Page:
Former historian and scholar, author of four critically acclaimed poetry books, generous host to annual summer garden readings in her lush Roncesvalles backyard, Ruth Roach Pierson is also the editor of I Found It at the Movies: An Anthology of Film Poems published by Guernica Editions in 2014. A long-time cinephile, Ruth attends as many films as humanly possible during the annual Toronto International Film Festival, and has each September since 1980. One of the poems in her most recent collection, the richly exquisite and beautifully produced Realignment (Palimpsest Press) is a testament to this whirlwind commitment of an experience. By weaving a kaleidoscope of movie moments and images Ruth deftly and gracefully synthesizes the various strands from 33 films over ten days (her personal best) into a luminous whole. Mesmerizing and exact, she ushers readers into the world of cinema line by line leaving us in an altered state of post-film euphoria and in unison with the last word of the poem: floating.
33 Films in Ten Days
Wild grass growing in the tarmac’s
cracks, insects crawl over petals
lucent with sun, entwined bodies move,
moan. A man stands on a platform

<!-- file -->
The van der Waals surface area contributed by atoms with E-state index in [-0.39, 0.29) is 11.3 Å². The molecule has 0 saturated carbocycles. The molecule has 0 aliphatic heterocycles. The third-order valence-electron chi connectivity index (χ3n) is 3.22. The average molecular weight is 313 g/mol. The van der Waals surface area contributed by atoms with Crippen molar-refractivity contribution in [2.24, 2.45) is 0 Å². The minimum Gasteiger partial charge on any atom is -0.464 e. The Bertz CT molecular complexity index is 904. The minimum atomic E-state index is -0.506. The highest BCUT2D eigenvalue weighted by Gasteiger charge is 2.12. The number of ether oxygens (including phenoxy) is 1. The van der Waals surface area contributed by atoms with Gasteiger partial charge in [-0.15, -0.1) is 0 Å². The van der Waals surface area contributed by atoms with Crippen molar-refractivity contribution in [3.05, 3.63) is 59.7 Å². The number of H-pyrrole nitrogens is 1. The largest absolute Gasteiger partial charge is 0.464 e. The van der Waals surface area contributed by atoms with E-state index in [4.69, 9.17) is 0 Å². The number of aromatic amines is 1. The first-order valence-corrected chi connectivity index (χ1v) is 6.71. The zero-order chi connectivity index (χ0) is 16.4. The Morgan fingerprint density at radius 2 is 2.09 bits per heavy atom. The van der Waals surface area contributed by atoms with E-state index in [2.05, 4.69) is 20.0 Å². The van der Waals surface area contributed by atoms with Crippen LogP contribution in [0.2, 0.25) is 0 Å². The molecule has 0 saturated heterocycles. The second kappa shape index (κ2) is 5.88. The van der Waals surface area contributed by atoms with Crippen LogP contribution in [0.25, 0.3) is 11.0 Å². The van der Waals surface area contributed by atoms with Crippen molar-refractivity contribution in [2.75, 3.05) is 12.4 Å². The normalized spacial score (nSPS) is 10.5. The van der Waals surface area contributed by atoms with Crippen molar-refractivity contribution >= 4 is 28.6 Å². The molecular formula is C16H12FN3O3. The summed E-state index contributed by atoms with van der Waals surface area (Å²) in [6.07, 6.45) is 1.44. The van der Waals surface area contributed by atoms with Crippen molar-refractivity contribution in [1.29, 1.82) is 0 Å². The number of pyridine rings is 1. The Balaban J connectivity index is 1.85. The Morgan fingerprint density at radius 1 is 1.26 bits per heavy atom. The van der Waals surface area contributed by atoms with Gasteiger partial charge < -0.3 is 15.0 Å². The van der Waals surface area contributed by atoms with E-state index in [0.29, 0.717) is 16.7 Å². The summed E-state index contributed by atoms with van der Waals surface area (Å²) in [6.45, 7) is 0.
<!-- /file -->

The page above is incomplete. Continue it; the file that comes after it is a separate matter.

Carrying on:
as a train speeds away over tracks meeting
at the horizon. The door at the end of a hall
closes. Beneath a village’s pious surface, a cruel
discipline twists the wills of children,
and over the glorious summer of ’39, the dead
mount as evil accretes. Finding a wallet leads
to a prop plane plummeting from the sky, and a pianist
plays Bach with a clarity and exactitude that breaks
the heart, while a dancer-in-training strengthens
his body by bounding up stairs, two at a time, bags
of cement weighting his legs, and Clive Owen
appears on stage before a screening flanked
by two boys. The seven-year-old will steal
the show. And in a cell hidden in a Haitian citadel
henchmen torture a prisoner, the camera scanning
a tray of sinister tools, water-boarding escalating
to a necklacing some can’t stomach, refuse to watch,
though later delight in the whimsical revenge
exacted on the fat-cat arms manufacturers in Jeunet’s
Non-Stop Shenanigans, and at the last film on the last
night a packed house bursts into applause when
Victoria and Albert’s lips first meet, and by then
we wish the festival would go on forever, our minds
replaying the other first kiss—between tubercular Keats
and flirtatious but smitten Fanny Brawne—
and leaving the theatre night after night
in a press of nattering filmgoers, floating.
Here is the trailer for I Found It at the Movies: An Anthology of Film Poems.
Permission to use the poem “33 Films in Ten Days” from Realignment (2015) received from Palimpsest Press.
Winner of the International Festival of Authors’ Poetry NOW competition, Catherine Graham is the author of five acclaimed poetry collections. Her most recent collection, Her Red Hair Rises with the Wings of Insects, was a finalist for the Raymond Souster Poetry Award and the CAA Poetry Award. She teaches creative writing at the University of Toronto School of Continuing Studies where she won an Excellence in Teaching Award. Here is her website.